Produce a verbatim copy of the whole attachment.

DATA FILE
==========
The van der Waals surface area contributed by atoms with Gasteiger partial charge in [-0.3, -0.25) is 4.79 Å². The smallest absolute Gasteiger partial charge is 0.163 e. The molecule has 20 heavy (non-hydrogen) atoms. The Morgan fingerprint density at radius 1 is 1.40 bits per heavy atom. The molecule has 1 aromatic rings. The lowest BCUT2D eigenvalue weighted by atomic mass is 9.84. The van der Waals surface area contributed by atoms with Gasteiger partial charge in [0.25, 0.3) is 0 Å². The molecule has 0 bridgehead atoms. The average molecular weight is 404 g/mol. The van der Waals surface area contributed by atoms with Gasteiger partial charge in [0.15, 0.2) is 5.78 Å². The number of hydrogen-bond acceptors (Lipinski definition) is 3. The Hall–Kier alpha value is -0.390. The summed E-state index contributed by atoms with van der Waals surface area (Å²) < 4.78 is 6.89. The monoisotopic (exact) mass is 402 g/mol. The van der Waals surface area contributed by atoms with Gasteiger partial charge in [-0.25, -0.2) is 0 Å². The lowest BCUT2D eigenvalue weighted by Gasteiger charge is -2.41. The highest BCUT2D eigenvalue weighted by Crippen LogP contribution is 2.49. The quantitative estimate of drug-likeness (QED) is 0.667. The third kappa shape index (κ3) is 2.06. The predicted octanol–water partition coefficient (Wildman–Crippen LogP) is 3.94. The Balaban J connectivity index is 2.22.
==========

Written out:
The van der Waals surface area contributed by atoms with Gasteiger partial charge in [-0.3, -0.25) is 4.79 Å². The smallest absolute Gasteiger partial charge is 0.163 e. The molecule has 20 heavy (non-hydrogen) atoms. The Morgan fingerprint density at radius 1 is 1.40 bits per heavy atom. The molecule has 1 aromatic rings. The lowest BCUT2D eigenvalue weighted by atomic mass is 9.84. The van der Waals surface area contributed by atoms with Gasteiger partial charge in [0.25, 0.3) is 0 Å². The molecule has 0 bridgehead atoms. The average molecular weight is 404 g/mol. The van der Waals surface area contributed by atoms with Gasteiger partial charge in [0.15, 0.2) is 5.78 Å². The number of hydrogen-bond acceptors (Lipinski definition) is 3. The Hall–Kier alpha value is -0.390. The summed E-state index contributed by atoms with van der Waals surface area (Å²) < 4.78 is 6.89. The monoisotopic (exact) mass is 402 g/mol. The van der Waals surface area contributed by atoms with Gasteiger partial charge in [-0.25, -0.2) is 0 Å². The lowest BCUT2D eigenvalue weighted by Gasteiger charge is -2.41. The highest BCUT2D eigenvalue weighted by Crippen LogP contribution is 2.49. The quantitative estimate of drug-likeness (QED) is 0.667. The third kappa shape index (κ3) is 2.06. The predicted octanol–water partition coefficient (Wildman–Crippen LogP) is 3.94. The Balaban J connectivity index is 2.22.